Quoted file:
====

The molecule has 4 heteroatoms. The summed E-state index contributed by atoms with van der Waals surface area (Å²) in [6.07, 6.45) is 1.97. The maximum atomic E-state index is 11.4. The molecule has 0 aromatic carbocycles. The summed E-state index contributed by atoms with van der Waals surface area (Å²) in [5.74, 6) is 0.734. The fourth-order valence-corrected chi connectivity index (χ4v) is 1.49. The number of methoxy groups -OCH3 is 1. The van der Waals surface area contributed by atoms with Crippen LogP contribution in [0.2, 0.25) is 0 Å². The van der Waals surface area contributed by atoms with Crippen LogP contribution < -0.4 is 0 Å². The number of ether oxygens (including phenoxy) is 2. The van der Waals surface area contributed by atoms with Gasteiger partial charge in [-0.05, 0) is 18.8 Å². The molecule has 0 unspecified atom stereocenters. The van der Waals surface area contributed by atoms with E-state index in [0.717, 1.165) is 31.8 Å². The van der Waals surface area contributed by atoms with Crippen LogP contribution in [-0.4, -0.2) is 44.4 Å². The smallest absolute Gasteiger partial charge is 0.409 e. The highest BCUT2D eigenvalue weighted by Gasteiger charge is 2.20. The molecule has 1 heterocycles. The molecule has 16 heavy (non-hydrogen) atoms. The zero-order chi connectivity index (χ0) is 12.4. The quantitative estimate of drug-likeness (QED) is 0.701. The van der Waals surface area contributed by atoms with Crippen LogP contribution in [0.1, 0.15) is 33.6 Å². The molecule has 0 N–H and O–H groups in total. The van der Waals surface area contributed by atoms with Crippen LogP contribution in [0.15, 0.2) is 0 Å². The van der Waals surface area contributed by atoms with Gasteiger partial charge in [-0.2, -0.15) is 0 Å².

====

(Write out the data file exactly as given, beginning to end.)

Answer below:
The molecule has 4 heteroatoms. The summed E-state index contributed by atoms with van der Waals surface area (Å²) in [6.07, 6.45) is 1.97. The maximum atomic E-state index is 11.4. The molecule has 0 aromatic carbocycles. The summed E-state index contributed by atoms with van der Waals surface area (Å²) in [5.74, 6) is 0.734. The fourth-order valence-corrected chi connectivity index (χ4v) is 1.49. The number of methoxy groups -OCH3 is 1. The van der Waals surface area contributed by atoms with Crippen LogP contribution in [0.2, 0.25) is 0 Å². The van der Waals surface area contributed by atoms with Crippen LogP contribution < -0.4 is 0 Å². The number of ether oxygens (including phenoxy) is 2. The van der Waals surface area contributed by atoms with Gasteiger partial charge in [-0.05, 0) is 18.8 Å². The molecule has 0 unspecified atom stereocenters. The van der Waals surface area contributed by atoms with E-state index in [0.717, 1.165) is 31.8 Å². The van der Waals surface area contributed by atoms with Crippen LogP contribution in [-0.4, -0.2) is 44.4 Å². The smallest absolute Gasteiger partial charge is 0.409 e. The highest BCUT2D eigenvalue weighted by Gasteiger charge is 2.20. The molecule has 1 heterocycles. The molecule has 16 heavy (non-hydrogen) atoms. The zero-order chi connectivity index (χ0) is 12.4. The quantitative estimate of drug-likeness (QED) is 0.701. The van der Waals surface area contributed by atoms with Crippen LogP contribution in [0.1, 0.15) is 33.6 Å². The molecule has 0 N–H and O–H groups in total. The van der Waals surface area contributed by atoms with Crippen LogP contribution in [0.15, 0.2) is 0 Å². The van der Waals surface area contributed by atoms with Gasteiger partial charge in [-0.2, -0.15) is 0 Å².